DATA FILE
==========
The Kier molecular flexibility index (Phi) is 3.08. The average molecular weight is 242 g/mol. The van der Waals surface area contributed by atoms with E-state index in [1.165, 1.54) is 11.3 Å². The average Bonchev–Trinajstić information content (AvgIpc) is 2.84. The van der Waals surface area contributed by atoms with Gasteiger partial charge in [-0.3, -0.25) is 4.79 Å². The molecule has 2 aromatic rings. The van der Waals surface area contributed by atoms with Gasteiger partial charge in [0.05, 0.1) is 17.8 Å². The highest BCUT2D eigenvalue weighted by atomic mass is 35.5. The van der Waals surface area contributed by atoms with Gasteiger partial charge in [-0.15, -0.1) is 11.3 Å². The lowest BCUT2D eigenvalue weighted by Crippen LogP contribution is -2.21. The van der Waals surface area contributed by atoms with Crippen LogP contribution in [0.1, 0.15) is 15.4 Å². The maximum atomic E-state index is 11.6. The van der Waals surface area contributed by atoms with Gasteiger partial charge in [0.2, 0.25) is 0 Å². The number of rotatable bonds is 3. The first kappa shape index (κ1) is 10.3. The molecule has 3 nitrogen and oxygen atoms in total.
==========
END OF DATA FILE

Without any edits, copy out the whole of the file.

The Kier molecular flexibility index (Phi) is 3.08. The average molecular weight is 242 g/mol. The van der Waals surface area contributed by atoms with E-state index in [1.165, 1.54) is 11.3 Å². The average Bonchev–Trinajstić information content (AvgIpc) is 2.84. The van der Waals surface area contributed by atoms with Gasteiger partial charge in [-0.3, -0.25) is 4.79 Å². The molecule has 2 aromatic rings. The van der Waals surface area contributed by atoms with Gasteiger partial charge in [0.05, 0.1) is 17.8 Å². The highest BCUT2D eigenvalue weighted by atomic mass is 35.5. The van der Waals surface area contributed by atoms with Gasteiger partial charge in [-0.15, -0.1) is 11.3 Å². The lowest BCUT2D eigenvalue weighted by Crippen LogP contribution is -2.21. The van der Waals surface area contributed by atoms with Crippen LogP contribution in [0.1, 0.15) is 15.4 Å². The maximum atomic E-state index is 11.6. The van der Waals surface area contributed by atoms with Gasteiger partial charge in [0.2, 0.25) is 0 Å². The number of rotatable bonds is 3. The first kappa shape index (κ1) is 10.3. The molecule has 3 nitrogen and oxygen atoms in total.